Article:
My lawnmower idles more smoothly. Bicycles have better brakes. I’ve read that the transmission is bad, but nothing prepares you for how bad the transmission is. It’s some sort of auto-manual, and you lose power for about a full three seconds each time it wants to shift. And since it has no power, it wants to shift all the time. Especially when you’re in a bad spot and need acceleration: The first thing it does is downshift. So you floor the accelerator hoping for at least a little git up & go, and the car slows down like it’s stalling for what seems like an eternity.

    I’ve driven Sentras and Versas and Excels and Justys and Pintos. The smart is far worse than any of them. Maybe Yugos were worse. Maybe.

    • 0 avatar
      Marko

      Yes, there is a good reason they keep offering $99/month leases on the not-so-smart.

    • 0 avatar
      windnsea00

      Interesting, all the Car2Go Smart cars in San Diego are electric, actually entertaining to drive!

    • 0 avatar
      benzaholic

      Oh, scary! It’s a different kind of transmission!

      Although easier said than done if you only rarely drive a smart, you can learn to work with that transmission. Mostly it’s by using the manual shift mode, and remembering how long it really takes to shift a manual when not done in anger.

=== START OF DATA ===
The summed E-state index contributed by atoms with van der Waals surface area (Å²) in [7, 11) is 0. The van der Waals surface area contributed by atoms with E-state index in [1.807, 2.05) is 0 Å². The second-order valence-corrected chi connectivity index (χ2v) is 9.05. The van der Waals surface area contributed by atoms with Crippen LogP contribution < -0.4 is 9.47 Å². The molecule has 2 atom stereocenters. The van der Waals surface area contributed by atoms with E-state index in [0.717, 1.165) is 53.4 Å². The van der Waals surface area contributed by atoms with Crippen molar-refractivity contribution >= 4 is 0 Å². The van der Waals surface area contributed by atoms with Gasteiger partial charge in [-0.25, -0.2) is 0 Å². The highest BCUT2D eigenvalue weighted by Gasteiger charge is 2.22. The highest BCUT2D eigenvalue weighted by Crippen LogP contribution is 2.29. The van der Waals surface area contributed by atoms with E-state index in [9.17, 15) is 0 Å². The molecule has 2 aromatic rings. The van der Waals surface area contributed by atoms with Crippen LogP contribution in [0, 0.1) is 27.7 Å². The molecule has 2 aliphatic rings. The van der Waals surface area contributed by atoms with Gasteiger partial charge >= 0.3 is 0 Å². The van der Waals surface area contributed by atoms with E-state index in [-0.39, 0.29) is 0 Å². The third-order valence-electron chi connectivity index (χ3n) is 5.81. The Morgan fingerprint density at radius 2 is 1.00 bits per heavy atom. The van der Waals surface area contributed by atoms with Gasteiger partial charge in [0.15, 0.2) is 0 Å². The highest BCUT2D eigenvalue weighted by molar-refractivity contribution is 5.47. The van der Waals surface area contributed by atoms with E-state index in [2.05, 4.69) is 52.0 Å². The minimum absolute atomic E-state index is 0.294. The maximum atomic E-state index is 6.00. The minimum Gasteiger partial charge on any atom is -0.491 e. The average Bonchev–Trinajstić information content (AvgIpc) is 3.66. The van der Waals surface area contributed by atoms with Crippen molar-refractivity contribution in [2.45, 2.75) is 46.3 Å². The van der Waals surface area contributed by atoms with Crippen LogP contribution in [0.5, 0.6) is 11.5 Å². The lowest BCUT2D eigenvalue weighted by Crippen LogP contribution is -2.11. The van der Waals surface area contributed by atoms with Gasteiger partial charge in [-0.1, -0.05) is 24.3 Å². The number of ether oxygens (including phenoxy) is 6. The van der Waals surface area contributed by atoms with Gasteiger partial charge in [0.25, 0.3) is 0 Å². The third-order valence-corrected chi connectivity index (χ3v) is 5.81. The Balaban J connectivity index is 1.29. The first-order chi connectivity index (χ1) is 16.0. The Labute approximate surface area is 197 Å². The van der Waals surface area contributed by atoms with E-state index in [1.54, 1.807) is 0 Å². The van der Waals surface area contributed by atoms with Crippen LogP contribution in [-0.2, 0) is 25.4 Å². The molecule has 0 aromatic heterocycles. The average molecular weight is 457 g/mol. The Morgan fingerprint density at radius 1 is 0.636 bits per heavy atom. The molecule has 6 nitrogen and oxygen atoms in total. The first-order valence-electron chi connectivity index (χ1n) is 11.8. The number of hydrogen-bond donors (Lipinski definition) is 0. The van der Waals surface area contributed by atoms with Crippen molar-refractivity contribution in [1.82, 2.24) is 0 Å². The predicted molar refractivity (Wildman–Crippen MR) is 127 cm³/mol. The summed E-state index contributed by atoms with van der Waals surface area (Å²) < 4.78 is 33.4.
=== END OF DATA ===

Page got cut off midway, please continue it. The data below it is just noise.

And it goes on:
• 0 avatar
        Marko

        Every review of the smart I’ve ever read has criticized its transmission for harshness and unpredictability.

      • 0 avatar
        c5karl

        You’ll have to admit that a “different kind of transmission” is a bad choice for a car-sharing service.

        Manual shift mode was actually another thing I hated. The car has paddle shifters (“Oooo! Sporty!”). I bumped one by mistake while making a turn. It not only down-shifted to first; it then held the gear like a pit bull on a postman’s leg. With the car screaming in first gear, I was disinclined to leaf through the owner’s manual to learn how the tranny works. Shifting in and out of neutral got me back into automatic mode and on my way, but with a sour taste in my mouth.

        Awful, awful car.

      • 0 avatar
        noxioux

        When I have to pry one of these things out from under the skidplate on my Pathfinder, I’ll try to remember to ask if they missed a downshift or something.

        Automatic trannies with the faux “manual mode” are probably one of the worst car ideas ever. Fake as 90% of the tits in Orange County.

        Cars with CVT’s are right up there with plug-in hybrids on the list of cars I want to have nothing to do with whatsoever. Please, Nissan, ditch the snowmobile trannies.

      • 0 avatar
        potatobreath

        From what I understand, the Smart fortwo had a sequential manual transmission with automated clutch for the first batch of cars. You had to shift with the lever.

        Later, an automatic shift program was added, and you could simply put the transmission into D.

    • 0 avatar
      DC Bruce